Let begin today's entry by clarifying some things. I got an e-mail this morning from someone I don't know. It wasn't very nice, and I can summarize it thusly: "Who the hell do you think you are trying to be a rock star, you stupid poseur?"
Really, that's not a bad question, and the answer is, I don't know. But there also seems to be a misconception, among the seven people who care, that the Neal Pollack Invasion is amateur hour. Not entirely true. Jim Roll's latest album, Inhabiting the Ball, was named one of the Top 10 albums of 2002 by the music editors of Amazon.com, on a list that included Beck, Elvis Costello, Steve Earle, Wilco, Peter Gabriel, and Robert Plant. Jim is a professional musician who's toured all over the world with his own band. Dakota Smith has played with Calvin Johnson from the legendary indie rock band Beat Happening. And while I've played only two shows with my own band, I spent a good part of my last book tour fronting other people's bands, with generally fun results. I also recorded a spoken-word album with Jon Langford of the Mekons, one of the great rock bands of all time. So even though we don't know exactly what we're doing, we know what we're doing in general. With the exception of our drummer, we're not a bunch of kids thwacking away at their instruments.
Even if we were, so what? And so what if I want to put on rock shows? The world is a horrible mess right now. We're on the brink of a catastrophic war. Our economy is being pile-driven into the ground by stupid tax cuts for the rich; immigrants are being forcibly detained without lawyers; and every last acre of national park is in danger of getting bulldozed. Then there are the evil terrorists who lurk around the world waiting to kill me, and everyone else, if they get the chance. We live in a society where abstinence is considered the best way to fight AIDS, smoking pot is considered a crime on par with involuntary manslaughter, and the government asks us to serve our country by spying on our neighbors. Is it any wonder that I want to jump around, scream into a microphone, and break things once in a while?
I should have saved that rant for my blog, but now I feel a little better and can actually talk about rehearsal. Dakota's roommate was studying at the library tonight, so we were able to plug in our instruments. Dakota got stuck at work until 8. Jim and I played his Xbox while Daniel pounded away in the other room. He was obviously enjoying himself, like a puppy that had spent all day in its crate.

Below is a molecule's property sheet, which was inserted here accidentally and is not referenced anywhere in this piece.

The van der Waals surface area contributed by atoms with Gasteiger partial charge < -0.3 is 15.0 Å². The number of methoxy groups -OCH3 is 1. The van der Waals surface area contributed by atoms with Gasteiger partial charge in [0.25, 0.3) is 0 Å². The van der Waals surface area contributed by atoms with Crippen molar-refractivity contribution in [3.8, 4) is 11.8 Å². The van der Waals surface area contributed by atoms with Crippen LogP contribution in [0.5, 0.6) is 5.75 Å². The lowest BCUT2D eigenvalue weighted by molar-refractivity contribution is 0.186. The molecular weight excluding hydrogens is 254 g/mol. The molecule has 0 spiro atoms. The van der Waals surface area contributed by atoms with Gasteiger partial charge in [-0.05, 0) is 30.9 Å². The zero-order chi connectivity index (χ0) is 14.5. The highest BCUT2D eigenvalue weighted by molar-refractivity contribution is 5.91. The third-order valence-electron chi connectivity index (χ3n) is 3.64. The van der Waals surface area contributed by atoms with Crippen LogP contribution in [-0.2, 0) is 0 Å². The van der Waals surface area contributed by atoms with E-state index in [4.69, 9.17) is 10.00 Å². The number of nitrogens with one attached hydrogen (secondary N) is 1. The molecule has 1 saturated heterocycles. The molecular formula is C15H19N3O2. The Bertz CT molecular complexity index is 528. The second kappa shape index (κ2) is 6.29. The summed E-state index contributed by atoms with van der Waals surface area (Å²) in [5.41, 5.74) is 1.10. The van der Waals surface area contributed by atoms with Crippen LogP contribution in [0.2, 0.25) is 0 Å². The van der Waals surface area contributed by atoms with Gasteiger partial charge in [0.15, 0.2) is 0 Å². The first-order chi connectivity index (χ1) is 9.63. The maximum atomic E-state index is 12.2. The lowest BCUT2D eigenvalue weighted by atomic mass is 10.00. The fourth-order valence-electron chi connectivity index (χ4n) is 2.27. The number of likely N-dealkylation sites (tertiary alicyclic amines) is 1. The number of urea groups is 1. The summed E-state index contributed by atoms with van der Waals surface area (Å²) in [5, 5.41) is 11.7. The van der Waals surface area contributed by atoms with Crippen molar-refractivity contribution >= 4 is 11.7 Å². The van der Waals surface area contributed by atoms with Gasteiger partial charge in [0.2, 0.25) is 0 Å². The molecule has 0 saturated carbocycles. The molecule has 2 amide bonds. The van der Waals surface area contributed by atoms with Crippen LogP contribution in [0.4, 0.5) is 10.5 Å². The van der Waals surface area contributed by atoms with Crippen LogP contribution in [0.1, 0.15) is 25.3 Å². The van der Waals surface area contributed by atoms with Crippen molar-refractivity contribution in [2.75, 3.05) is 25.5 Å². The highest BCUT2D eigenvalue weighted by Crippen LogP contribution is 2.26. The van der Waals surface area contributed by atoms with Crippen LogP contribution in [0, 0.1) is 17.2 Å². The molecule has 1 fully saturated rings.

Dakota came home and we ran through our 10 songs. They all went smoothly on the first run-through, except "Jenny in the Car, 1972," which is supposed to be a parody of a Springsteen song but we played it too fast and it ended up sounding too punk rock, so we decided to drop it. Also, Dakota's attempt to cover "Roadrunner" fell flat when he realized that he didn't know the lyrics. The rest of the songs went incredibly well. After one song, an extended Velvet Underground-style jam called "Vein," Daniel said, "Dude! That was awesome!" I had to agree. We sounded remarkably like a rock band.
I wasn't ready to give up on "Jenny." Jim said that maybe we could do it acoustic. He started strumming, and I sang along. It still didn't sound right. Then I had an idea. I said, "You know how Springsteen narrates sometimes in concert? Like, 'It was late one night in the summer of 1970? We were all broke, me and little Stevie and Southside Johnny …' "
"Who's Southside Johnny?" Daniel said.
Oy. I started narrating in that style, and then eventually Jim came in with his guitar, and then gradually the other musicians did too, and the song kept rising, in a perfect parody of a Springsteen concert. But it was also kind of exciting in its own right, and my voice got louder, and then I shouted "Ho!" Spontaneously, Jim and Dakota and Daniel started rocking out, and we all sang the chorus together over and over again:
Jenny Jenny, Jenny Jenny Jenny Jenny Jenny, Jenny Jenny Jenny
So hungry and so free
I haven't got a job
I've just got you and me!
I swear, it really was good. And funny, too. It was 9:45 and we'd rehearsed for almost two hours. We were ready for the show.
TOMORROW: The Neal Pollack Invasion rocks Austin to the ground.